Canadians are becoming concerned about the quality of their drinking water due to an increased awareness of environmental pollution and of the limitations of water treatment processes. Safe drinking water is essential to health. Unfortunately, many cities are located close to sources of pollution and thus some Canadians fear for the chemical quality and safety of their drinking water.
Chemically “pure” water does not exist in nature; water is known as the universal solvent and always contains a variety of chemicals and minerals. The presence of these substances does not mean that water is not “safe,” but to many people, the mere mention of chemicals in water brings to mind thoughts of pollution, disease and cancer.
A visible manifestation of the public’s concern is the phenomenal rise in the sale of point-of-use water treatment devices. Current sales are at about 100 000 units annually, with a retail value of $20 million.
About 70% of the treatment devices sold use activated carbon filters. Health professionals are concerned because bacteria tend to grow in carbon filters over time, which means that some water treatment devices may actually contaminate the water they are intended to treat.
It is due to the burgeoning use and concomitant questions about safety and effectiveness of water treatment devices, that the Environmental Health Directorate of the Health Protection Branch, Health and Welfare Canada, has established a program to evaluate these devices. At present, such devices are not subject to regulation and there are no accepted performance standards: In general, it is considered essential that the water treated by point-of-use devices meet the quality specified in the Guidelines for Canadian Drinking Water Quality.
In Canada, provision and monitoring of most drinking water is a provincial responsibility. However, the general provisions of the federal Health and Welfare Act (Section 5) provide the basis for any research or regulatory activities carried out. For example, Canada’s guidelines on drinking water quality have been revised, to take into account new scientific data and concerns since the last revision.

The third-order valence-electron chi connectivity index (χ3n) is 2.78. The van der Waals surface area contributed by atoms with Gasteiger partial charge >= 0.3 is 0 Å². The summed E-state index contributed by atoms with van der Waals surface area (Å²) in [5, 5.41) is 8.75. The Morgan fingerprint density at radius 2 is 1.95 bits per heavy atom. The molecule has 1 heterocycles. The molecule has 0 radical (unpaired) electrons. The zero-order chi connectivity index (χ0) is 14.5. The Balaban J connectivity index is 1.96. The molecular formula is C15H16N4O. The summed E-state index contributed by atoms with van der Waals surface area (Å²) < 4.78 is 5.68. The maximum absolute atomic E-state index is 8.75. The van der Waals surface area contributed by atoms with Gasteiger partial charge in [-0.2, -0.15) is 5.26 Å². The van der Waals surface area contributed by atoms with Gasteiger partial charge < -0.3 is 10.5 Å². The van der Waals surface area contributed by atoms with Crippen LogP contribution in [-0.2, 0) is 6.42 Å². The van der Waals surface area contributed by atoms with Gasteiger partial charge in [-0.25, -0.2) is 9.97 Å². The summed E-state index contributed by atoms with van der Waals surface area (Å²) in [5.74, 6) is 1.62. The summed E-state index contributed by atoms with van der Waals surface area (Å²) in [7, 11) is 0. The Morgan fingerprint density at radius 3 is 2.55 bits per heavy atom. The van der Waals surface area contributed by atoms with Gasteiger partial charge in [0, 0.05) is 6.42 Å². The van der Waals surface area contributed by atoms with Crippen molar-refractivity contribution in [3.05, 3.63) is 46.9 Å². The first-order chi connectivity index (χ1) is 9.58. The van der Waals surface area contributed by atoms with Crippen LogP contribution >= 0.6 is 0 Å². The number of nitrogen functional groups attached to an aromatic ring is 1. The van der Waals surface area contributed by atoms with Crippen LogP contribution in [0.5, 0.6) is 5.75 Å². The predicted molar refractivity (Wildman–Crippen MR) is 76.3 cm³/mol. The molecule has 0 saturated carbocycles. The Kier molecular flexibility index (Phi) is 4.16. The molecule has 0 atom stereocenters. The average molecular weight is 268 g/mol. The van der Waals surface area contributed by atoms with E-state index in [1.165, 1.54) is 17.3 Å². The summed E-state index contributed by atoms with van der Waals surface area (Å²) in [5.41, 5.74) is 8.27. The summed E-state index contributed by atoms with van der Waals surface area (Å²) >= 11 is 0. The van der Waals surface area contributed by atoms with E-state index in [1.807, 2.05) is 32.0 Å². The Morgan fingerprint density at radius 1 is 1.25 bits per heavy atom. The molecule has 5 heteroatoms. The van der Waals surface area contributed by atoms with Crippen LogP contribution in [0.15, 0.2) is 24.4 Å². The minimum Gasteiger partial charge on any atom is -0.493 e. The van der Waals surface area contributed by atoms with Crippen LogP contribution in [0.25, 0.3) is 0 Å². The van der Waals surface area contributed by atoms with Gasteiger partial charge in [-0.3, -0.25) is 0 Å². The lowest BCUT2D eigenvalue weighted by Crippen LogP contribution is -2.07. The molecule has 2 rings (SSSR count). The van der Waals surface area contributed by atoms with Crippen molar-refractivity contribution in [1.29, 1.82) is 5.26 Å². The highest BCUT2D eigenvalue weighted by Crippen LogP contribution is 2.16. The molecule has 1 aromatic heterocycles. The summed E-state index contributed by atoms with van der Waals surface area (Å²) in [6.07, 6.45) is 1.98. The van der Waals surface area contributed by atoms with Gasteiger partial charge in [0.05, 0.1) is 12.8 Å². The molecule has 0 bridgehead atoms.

Water treatment devices can be classified into two groups: those used for the disinfection of water, and those which remove taste, odour and chemicals.
Disinfection of water may be required on a continuous basis or for occasional use when microbial contamination of water may have occurred. For occasional or short term use, there are several simple methods of disinfecting water which require no devices:
1. Boiling water for one minute will kill most common pathogens, but boiling for at least five minutes will ensure disinfection;
2. Household bleach, which contains four to five percent sodium hypochlorite, will disinfect water when at least five drops are added to four litres of water and left to stand for 30 minutes;
water purification tablets which release chlorine or iodine may be purchased and are especially useful for travelers when used according to manufacturers’ directions.
Where disinfection of water must be carried out on a continuous basis due to dubious quality of raw water or the possibility of periodic contamination, a point of use device may be more practical than the short term methods described. Efficacy, reliability, cost and maintenance requirements are all important considerations; for a review of the systems used successfully in Canada, see Table 1.
For disinfection of water serving a whole house, chlorinators and ultraviolet light devices are the most practical. Chlorine generally kills disease-causing organisms and requires short to moderate contact time, depending on the amount of organic matter present. Chlorinators are widely used in large municipal systems as well as on small private systems such as wells.
(Note from H2O 1997: follow on de-chlorinators and point of use systems are very popular to remove the chlorine, other organic chemicals and particulate such as silt, asbestos or the dead organisms)
Ultraviolet devices are also effective against pathogens, add nothing to water, produce no taste or odour, and in clean water require only a few seconds of exposure to be effective. The drawback is that they do not ensure safety of water beyond the point of application so that flushing of the system is recommended after periods of non-use.